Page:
Indiana Fever guard Caitlin Clark (22) drives to the basket against the Chicago Sky during a game on June 1. | Michelle Pemberton/INDIANAPOLIS STAR-USA TODAY Sports

Caitlin Clark’s entrance into the WNBA has caused an intense focus on the league, with high ratings, sellout crowds and, unfortunately, a whole bunch of dumb takes that have veered into homophobia and racism.

The latest entry into the dumb takes department is Outkick founder Clay Travis, who should generally be ignored, except that he has a prominent platform for conservatives and appears on popular cable shows like Sean Hannity’s on Fox.

The latest trigger point was Clark being shoved to the ground by Chicago Sky player Chennedy Carter during a game on Saturday, which drew a foul. It spurred a huge debate on whether the foul was Clark being bullied for being the new kid on the block or whether it was just basketball.

It also led people like Travis to inject race and sexuality into the mix, a volatile combination from someone who is a provocateur and not a sociologist.

“Caitlin Clark is a white heterosexual woman in a Black lesbian league and they resent and are jealous of all of the attention and the shoe deal that she got. And instead of recognizing the truth, which is great athletes who people care about coming into your league really do get everybody more money,” Travis told Hannity on Monday.

When Hannity asked what lesbians had to do with it, Travis replied by making up a stat.

“70% lesbian,” Travis said. “And I think her having a boyfriend, I think it’s a fiancé, who by the way said there needs to be an enforcer, creates two different identity politics universes that she doesn’t fit in in this league. They don’t like her cause she’s white and they don’t like her cause she’s straight. And as a result, the league is coming undone around her even though she’s bringing in new fans.”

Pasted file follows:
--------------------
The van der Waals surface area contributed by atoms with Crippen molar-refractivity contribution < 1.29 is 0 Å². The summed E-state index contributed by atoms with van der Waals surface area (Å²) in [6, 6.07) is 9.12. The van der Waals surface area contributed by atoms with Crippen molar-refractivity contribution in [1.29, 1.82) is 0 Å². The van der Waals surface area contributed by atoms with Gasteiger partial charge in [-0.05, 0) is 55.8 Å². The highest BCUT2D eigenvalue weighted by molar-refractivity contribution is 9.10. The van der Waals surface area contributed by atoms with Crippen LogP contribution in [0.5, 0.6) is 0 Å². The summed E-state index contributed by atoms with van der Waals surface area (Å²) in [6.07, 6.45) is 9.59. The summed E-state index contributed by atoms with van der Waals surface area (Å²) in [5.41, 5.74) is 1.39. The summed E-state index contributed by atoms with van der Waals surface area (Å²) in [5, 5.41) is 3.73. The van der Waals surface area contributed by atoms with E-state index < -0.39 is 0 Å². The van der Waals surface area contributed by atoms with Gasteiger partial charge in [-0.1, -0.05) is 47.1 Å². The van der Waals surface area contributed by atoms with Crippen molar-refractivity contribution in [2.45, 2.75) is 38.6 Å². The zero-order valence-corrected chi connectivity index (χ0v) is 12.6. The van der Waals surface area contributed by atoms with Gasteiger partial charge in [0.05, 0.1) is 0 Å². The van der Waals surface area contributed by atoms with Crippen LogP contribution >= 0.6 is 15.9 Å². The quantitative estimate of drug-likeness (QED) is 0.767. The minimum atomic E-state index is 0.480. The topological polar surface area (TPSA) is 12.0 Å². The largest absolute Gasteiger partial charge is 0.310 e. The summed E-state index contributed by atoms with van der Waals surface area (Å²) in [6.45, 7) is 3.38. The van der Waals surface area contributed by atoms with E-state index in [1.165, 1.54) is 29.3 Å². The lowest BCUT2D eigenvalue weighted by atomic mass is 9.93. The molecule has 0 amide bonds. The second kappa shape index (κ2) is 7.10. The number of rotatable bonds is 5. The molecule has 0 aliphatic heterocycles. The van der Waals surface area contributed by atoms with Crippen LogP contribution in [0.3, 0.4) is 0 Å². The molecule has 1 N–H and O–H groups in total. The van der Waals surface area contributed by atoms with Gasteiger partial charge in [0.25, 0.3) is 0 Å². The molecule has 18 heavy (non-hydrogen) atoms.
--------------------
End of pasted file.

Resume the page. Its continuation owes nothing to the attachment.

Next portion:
For the record, there is no way to determine the percentage of lesbians in the WNBA, though 70% seems absurdly high. In fact, a humanities paper from 2022 came up with a figure of 38% of the players being lesbians, citing a WNBA study from years ago.

In fact, the WNBA “commissioned a study in 2012 that found that 25% of lesbians watch the league’s games on TV while 21% have attended a game” (Associated Press, 2014). … In regard to players, the present study found that ~38% of WNBA players are lesbian.

While we hope that these breakdowns dissuade overgeneralizations of the WNBA as a majority lesbian league, the proportion of LGBTQ supporters and participants highlights the unique inclusivity of women‟s professional sports. From the standpoint of intersectionality, lesbians are at risk for double discrimination in the general public sphere (as women and as non-heterosexuals) (Lenskyj,1991). However, in the unique sphere of professional sports, the playing field seems effectively leveled for lesbians relative to straight women

The WNBA and Athletic Performance Based on Sexual Orientation

As for Travis’ comment that the league is “becoming undone,” that’s preposterous. The WNBA is doing better than ever because of new stars like Clark, Angel Reese and Cameron Brink. People like Travis are vested in making everything about some culture-war trope and Clark, a white player, being shoved by Carter, a Black player, is catnip for ginning up outrage and clicks.

Fortunately, Clark is taking it all in stride, with her reaction to the foul: “I wasn’t expecting that,” Clark said after the game. “But I think it’s just like, ‘Respond, calm down, and let your play do the talking.'” It’s nice that someone is being the adult.